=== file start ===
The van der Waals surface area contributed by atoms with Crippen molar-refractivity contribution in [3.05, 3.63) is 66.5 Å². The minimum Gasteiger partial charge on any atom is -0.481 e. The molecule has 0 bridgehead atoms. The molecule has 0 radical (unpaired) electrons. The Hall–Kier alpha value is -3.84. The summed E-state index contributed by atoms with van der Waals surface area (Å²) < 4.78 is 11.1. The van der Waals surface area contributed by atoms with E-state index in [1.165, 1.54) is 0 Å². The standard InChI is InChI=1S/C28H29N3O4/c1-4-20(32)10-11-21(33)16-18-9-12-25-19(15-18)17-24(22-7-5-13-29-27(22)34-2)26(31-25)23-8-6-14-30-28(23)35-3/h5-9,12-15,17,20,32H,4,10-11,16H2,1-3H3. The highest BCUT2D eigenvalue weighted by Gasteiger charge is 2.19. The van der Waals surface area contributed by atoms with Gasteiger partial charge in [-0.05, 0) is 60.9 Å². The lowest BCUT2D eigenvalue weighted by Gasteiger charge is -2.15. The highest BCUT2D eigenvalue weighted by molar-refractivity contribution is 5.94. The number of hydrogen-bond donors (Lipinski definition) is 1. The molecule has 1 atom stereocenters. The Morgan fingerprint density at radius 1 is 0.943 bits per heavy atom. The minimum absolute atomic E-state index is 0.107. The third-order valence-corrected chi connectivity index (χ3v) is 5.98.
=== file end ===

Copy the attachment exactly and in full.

The van der Waals surface area contributed by atoms with Crippen molar-refractivity contribution in [3.05, 3.63) is 66.5 Å². The minimum Gasteiger partial charge on any atom is -0.481 e. The molecule has 0 bridgehead atoms. The molecule has 0 radical (unpaired) electrons. The Hall–Kier alpha value is -3.84. The summed E-state index contributed by atoms with van der Waals surface area (Å²) < 4.78 is 11.1. The van der Waals surface area contributed by atoms with E-state index in [1.165, 1.54) is 0 Å². The standard InChI is InChI=1S/C28H29N3O4/c1-4-20(32)10-11-21(33)16-18-9-12-25-19(15-18)17-24(22-7-5-13-29-27(22)34-2)26(31-25)23-8-6-14-30-28(23)35-3/h5-9,12-15,17,20,32H,4,10-11,16H2,1-3H3. The highest BCUT2D eigenvalue weighted by Gasteiger charge is 2.19. The van der Waals surface area contributed by atoms with Gasteiger partial charge in [-0.05, 0) is 60.9 Å². The lowest BCUT2D eigenvalue weighted by Gasteiger charge is -2.15. The highest BCUT2D eigenvalue weighted by molar-refractivity contribution is 5.94. The number of hydrogen-bond donors (Lipinski definition) is 1. The molecule has 1 atom stereocenters. The Morgan fingerprint density at radius 1 is 0.943 bits per heavy atom. The minimum absolute atomic E-state index is 0.107. The third-order valence-corrected chi connectivity index (χ3v) is 5.98.